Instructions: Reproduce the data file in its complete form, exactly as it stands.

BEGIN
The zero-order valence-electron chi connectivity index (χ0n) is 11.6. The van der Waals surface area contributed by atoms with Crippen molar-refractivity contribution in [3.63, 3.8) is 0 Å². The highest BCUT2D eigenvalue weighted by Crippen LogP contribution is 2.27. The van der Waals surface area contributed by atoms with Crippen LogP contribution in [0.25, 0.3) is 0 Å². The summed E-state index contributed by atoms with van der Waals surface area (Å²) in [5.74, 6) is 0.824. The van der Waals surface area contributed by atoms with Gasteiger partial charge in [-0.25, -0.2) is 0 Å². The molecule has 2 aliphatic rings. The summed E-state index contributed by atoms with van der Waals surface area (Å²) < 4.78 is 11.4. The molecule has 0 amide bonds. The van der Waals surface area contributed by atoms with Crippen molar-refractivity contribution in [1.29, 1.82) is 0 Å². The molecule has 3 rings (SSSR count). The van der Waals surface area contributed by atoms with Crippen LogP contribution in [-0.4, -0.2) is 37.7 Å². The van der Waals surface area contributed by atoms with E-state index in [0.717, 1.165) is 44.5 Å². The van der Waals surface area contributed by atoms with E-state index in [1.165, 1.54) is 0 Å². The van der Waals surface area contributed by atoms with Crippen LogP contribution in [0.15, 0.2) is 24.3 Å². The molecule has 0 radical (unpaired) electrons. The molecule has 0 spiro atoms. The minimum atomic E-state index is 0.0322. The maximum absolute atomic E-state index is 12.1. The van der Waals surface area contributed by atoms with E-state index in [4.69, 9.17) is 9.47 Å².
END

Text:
The zero-order valence-electron chi connectivity index (χ0n) is 11.6. The van der Waals surface area contributed by atoms with Crippen molar-refractivity contribution in [3.63, 3.8) is 0 Å². The highest BCUT2D eigenvalue weighted by Crippen LogP contribution is 2.27. The van der Waals surface area contributed by atoms with Crippen LogP contribution in [0.25, 0.3) is 0 Å². The summed E-state index contributed by atoms with van der Waals surface area (Å²) in [5.74, 6) is 0.824. The van der Waals surface area contributed by atoms with Gasteiger partial charge in [-0.25, -0.2) is 0 Å². The molecule has 2 aliphatic rings. The summed E-state index contributed by atoms with van der Waals surface area (Å²) < 4.78 is 11.4. The molecule has 0 amide bonds. The van der Waals surface area contributed by atoms with Crippen molar-refractivity contribution in [1.29, 1.82) is 0 Å². The molecule has 3 rings (SSSR count). The van der Waals surface area contributed by atoms with Crippen LogP contribution in [-0.4, -0.2) is 37.7 Å². The van der Waals surface area contributed by atoms with E-state index in [0.717, 1.165) is 44.5 Å². The van der Waals surface area contributed by atoms with E-state index in [1.165, 1.54) is 0 Å². The van der Waals surface area contributed by atoms with Crippen LogP contribution in [0.15, 0.2) is 24.3 Å². The molecule has 0 radical (unpaired) electrons. The molecule has 0 spiro atoms. The minimum atomic E-state index is 0.0322. The maximum absolute atomic E-state index is 12.1. The van der Waals surface area contributed by atoms with E-state index in [4.69, 9.17) is 9.47 Å².